It's more than an IT job -- it's a cloud career
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Many cloud buyers believe moving to the cloud is as simple as swiping a credit card and spinning up their own cloud instance, but enterprise IT organizations need cloud expertise to take full advantage of the capabilities that different cloud offerings can provide.
While cloud services can take many daily, administrative tasks off administrators' plates and free up a business' internal IT team to focus more on innovation, an enterprise shouldn't hand off all control and become blind to its own cloud environment. By offering cloud certification and training, providers can help IT pros understand and manage their entire IT infrastructure.
"The early assumption made by enterprise [customers] is that they won't need any training when adopting cloud and they are offloading their headaches onto a cloud service provider," said Lynda Stadtmueller, program director of cloud computing services for San Antonio-based Frost & Sullivan Inc. "There aren't enough cloud-savvy IT [professionals] to fill the need yet, so a lot of businesses are turning to outside consultants or cloud providers who offer training or education."
Cloud certification programs for enterprise IT professionals, channel partners
Providers are increasingly offering certification programs and an ecosystem of training organizations are forming around them. CBT Nuggets, a provider of IT training videos, announced two new online video training series designed to help IT pros prepare for the Amazon Web Services (AWS) certification program, as well as to provide administrators with cloud-based IT skills.
The first video series -- AWS Certified Solutions Architect: Foundations -- can help any user, even those with no experience with AWS, administrate Amazon's services, said Jeremy Cioara, series creator and CBT Nuggets instructor. The second series -- AWS Certified Solutions Architect: Architecting -- focuses on more advanced design of AWS cloud environments. The two series are broken up into short videos and a table of contents, which users can pair with tasks they are working on within their AWS environment.
"Right now, there is a lack of cloud-related talent because the cloud is changing IT skill sets -- IT professionals now have to know a little bit about everything," Cioara said. "There really hasn't been too many measures that say how qualified an individual was to work with [cloud offerings]," he said.
Enterprise IT teams aren't the only professionals struggling to understand cloud services. In addition to third-party IT training companies, many cloud providers have also begun offering cloud training and education programs for technology partners, value-added resellers and managed service providers who are in front of customers, Frost's Stadtmueller said.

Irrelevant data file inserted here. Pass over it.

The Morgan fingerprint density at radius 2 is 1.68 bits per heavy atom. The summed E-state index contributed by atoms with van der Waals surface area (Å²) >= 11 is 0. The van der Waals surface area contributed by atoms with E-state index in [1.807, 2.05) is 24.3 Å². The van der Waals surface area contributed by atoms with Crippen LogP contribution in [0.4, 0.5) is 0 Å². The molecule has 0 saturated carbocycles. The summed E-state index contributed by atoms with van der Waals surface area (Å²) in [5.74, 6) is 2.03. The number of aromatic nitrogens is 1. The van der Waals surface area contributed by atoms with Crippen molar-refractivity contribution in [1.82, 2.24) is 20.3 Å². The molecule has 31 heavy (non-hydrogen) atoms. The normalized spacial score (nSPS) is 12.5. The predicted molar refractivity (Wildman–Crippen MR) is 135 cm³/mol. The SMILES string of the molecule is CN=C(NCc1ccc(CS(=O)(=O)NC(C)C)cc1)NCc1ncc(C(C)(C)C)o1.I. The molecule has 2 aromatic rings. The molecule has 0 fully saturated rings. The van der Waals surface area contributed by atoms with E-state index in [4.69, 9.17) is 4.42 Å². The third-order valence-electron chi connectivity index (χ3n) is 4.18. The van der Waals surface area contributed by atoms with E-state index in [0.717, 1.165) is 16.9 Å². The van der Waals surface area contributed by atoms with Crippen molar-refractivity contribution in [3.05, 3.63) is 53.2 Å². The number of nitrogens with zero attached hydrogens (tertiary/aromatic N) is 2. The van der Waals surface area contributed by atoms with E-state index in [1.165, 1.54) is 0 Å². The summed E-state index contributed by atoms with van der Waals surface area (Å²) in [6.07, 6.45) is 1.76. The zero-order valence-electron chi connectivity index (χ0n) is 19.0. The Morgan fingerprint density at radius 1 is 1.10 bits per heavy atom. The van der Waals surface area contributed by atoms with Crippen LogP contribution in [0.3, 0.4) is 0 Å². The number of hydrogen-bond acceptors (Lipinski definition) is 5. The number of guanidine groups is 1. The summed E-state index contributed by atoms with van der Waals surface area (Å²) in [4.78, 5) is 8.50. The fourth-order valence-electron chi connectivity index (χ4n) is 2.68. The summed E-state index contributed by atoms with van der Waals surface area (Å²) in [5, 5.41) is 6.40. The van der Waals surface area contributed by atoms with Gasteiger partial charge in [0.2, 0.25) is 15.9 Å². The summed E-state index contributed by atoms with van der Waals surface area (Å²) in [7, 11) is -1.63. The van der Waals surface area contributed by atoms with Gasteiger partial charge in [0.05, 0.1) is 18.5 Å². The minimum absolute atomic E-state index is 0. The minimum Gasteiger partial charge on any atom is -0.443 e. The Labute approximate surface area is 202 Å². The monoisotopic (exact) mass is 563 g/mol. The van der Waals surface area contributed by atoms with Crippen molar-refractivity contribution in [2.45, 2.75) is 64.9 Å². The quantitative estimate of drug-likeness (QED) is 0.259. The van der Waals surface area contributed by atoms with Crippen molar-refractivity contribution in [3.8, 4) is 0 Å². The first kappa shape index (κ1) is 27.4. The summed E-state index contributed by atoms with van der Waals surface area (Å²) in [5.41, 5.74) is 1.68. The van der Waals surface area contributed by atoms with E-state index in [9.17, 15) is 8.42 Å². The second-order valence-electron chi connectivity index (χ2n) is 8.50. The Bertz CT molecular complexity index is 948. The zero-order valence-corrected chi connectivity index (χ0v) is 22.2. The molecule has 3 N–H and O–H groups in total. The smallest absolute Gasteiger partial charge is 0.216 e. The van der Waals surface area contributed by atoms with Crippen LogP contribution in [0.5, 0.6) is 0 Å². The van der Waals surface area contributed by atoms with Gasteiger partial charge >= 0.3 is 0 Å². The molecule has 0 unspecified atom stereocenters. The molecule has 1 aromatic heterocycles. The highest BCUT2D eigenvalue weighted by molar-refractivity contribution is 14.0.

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IBM's cloud business unit offers cloud training to its channel partners. "IBM has a lot of partners whose business is built on traditional software licensing, and they're struggling to move to consumption-based licensing," said Amy Anderson, manager of the cloud partner center of excellence for IBM.
Not every IT team will struggle with the technology, but the cloud still poses a very different business model that is unfamiliar territory for many IT pros. IBM uses its own collaboration software to help its channel partners access the education they need to sell IBM's cloud offerings to their own customers.
"[The cloud provider is] not just training people on a new programming technique or a new systems configuration. You have to train people to think differently about how IT gets delivered," Anderson said. "That training must include dimensions of business models, financing and organizational dynamics."
Cloud training versus cloud education
While it's important for providers to keep their cloud offerings simple in order to attract business users, many are intensifying their online, canned education programs, like webinars, Frost's Stadtmueller said.
Providers should also strive to offer cloud training that mirrors the self-service nature of the cloud, she said. "These tools should be of minimal investment to the provider -- tools they create once and put online for users to dip into when need be."
While the number of free cloud training tools that help customers understand their selected provider's offerings are growing, there is still a great deal of room in the market for additional cloud certification and training programs, she said. There is also an important distinction between cloud training and cloud education, she said.
"Whitepapers and webinars about the cloud are education," Stadtmueller said. "There is a shortage of actual training tools and step-by-step programs for IT professionals looking to incorporate cloud into their IT environment."